OZ To Get Fourth Commercial TV Network Claims Ten Boss
Turnbull today outlined details of funding cuts for both the ABC and SBS, with the ABC budget to be cut by $254 million over five years and the SBS budget by $25.2 million.
Announcing the measures, Turnbull stated the government intends to introduce legislation to allow for a “more flexible approach” to SBS’s advertising arrangements which currently stipulate the network can broadcast five minutes of advertising per hour.
Under the government’s proposal, SBS will have to average five minutes per hour across the day, but will be able to run up to 10 minutes of advertising in any given hour.
The existing limit of 120 minutes will be maintained, compared to the 350 minutes per day commercial broadcasters can devote to advertising.
Turnbull stated the two highest television revenue results for SBS since it started to carry advertising in 2003 have been $72.3 million in 2009-10 and $73.4 million in 2013-14, the years in which SBS broadcast the FIFA World Cup.
“Compare this to the 2013-14 advertising revenue earned by commercial broadcasters of $3.9 billion: we are talking about less than 2 per cent of that commercial television advertising pie,” he stated.
Ten Network executive chairman and chief executive officer Hamish McLennan, however, has labelled the move as damaging, stating the government is “creating a fourth free-to-air network by stealth”.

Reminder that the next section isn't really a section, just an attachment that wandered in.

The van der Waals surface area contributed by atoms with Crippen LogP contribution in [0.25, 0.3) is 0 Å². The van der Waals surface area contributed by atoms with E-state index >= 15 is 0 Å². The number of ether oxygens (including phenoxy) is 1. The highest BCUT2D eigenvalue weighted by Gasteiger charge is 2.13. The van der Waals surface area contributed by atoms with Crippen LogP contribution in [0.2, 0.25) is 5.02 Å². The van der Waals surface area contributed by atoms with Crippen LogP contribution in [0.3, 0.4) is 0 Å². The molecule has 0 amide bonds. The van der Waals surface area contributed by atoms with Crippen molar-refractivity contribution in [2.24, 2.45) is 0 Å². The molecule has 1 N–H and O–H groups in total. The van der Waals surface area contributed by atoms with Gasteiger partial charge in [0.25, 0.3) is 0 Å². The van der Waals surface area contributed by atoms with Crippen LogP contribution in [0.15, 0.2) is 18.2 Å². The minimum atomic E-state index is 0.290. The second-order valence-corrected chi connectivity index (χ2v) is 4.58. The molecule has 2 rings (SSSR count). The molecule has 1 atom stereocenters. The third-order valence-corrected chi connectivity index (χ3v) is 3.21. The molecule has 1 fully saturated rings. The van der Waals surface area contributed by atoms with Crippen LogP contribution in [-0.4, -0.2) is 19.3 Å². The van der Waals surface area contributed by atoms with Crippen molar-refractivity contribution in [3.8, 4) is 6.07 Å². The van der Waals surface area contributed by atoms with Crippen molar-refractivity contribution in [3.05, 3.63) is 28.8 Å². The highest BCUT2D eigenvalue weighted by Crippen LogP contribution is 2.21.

“Today’s announcement that commercial broadcasters will be funding SBS budget cuts is very concerning and a damaging move by a government that says it is pro-business,” McLennan stated.
“This is a bad decision being dumped on the industry – and SBS’s viewers – without any transparency or consultation.
“The government needs to be held accountable and needs to explain itself to viewers, the shareholders who own the free-to-air television networks, Australian television production companies and the tens of thousands of people who will be hurt by this decision.”
Nine Entertainment Co chief executive officer David Gyngell has also criticised the move.
“I don’t understand how [SBS] have their cost problems and they get five minutes more,” Fairfax Media quoted Gyngell as stating.
“It’s hugely hugely damaging to free-to-air television and if they want to do it they should be reducing licence fees.”
Industry body Free TV Australia states independent analysis of the changes shows the “likely increase in SBS revenues will be approximately $200 million over five years, not the $28.5 million claimed by the Minister”.
Free TV Australia chairman Harold Mitchell stated any increase in SBS’s prime time advertising will “come at the expense of the commercial free-to-air broadcasters”.
“This government was elected on the basis of being pro-business, but this decision has been taken without any consultation or consideration of the impact on our businesses,” Mitchell stated.
“There is a finite advertising pie and any increase in SBS revenues will come directly from commercial broadcasters who will in effect be subsidising a government-funded broadcaster.”